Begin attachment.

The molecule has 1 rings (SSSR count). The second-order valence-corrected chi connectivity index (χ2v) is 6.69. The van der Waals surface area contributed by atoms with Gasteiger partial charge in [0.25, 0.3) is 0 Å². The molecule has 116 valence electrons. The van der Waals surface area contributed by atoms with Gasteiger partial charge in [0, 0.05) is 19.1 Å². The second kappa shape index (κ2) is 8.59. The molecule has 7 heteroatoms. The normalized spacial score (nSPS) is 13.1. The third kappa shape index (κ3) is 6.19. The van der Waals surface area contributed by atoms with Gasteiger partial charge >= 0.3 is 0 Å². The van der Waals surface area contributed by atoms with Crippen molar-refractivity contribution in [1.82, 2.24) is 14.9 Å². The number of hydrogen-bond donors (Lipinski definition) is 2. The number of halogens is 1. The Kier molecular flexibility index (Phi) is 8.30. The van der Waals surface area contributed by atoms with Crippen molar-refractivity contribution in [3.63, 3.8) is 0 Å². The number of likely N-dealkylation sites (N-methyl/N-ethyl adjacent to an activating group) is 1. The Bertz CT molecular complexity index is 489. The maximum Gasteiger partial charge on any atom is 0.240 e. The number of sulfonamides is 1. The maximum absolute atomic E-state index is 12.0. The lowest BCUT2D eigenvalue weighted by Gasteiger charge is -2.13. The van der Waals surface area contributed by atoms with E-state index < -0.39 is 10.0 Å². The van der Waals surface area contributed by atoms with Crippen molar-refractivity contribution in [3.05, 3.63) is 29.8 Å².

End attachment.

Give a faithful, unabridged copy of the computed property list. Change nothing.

The molecule has 1 rings (SSSR count). The second-order valence-corrected chi connectivity index (χ2v) is 6.69. The van der Waals surface area contributed by atoms with Gasteiger partial charge in [0.25, 0.3) is 0 Å². The molecule has 116 valence electrons. The van der Waals surface area contributed by atoms with Gasteiger partial charge in [0, 0.05) is 19.1 Å². The second kappa shape index (κ2) is 8.59. The molecule has 7 heteroatoms. The normalized spacial score (nSPS) is 13.1. The third kappa shape index (κ3) is 6.19. The van der Waals surface area contributed by atoms with Gasteiger partial charge >= 0.3 is 0 Å². The van der Waals surface area contributed by atoms with Crippen molar-refractivity contribution in [1.82, 2.24) is 14.9 Å². The number of hydrogen-bond donors (Lipinski definition) is 2. The number of halogens is 1. The Kier molecular flexibility index (Phi) is 8.30. The van der Waals surface area contributed by atoms with Crippen molar-refractivity contribution in [3.63, 3.8) is 0 Å². The number of likely N-dealkylation sites (N-methyl/N-ethyl adjacent to an activating group) is 1. The Bertz CT molecular complexity index is 489. The maximum Gasteiger partial charge on any atom is 0.240 e. The number of sulfonamides is 1. The maximum absolute atomic E-state index is 12.0. The lowest BCUT2D eigenvalue weighted by Gasteiger charge is -2.13. The van der Waals surface area contributed by atoms with E-state index < -0.39 is 10.0 Å². The van der Waals surface area contributed by atoms with Crippen molar-refractivity contribution in [3.05, 3.63) is 29.8 Å².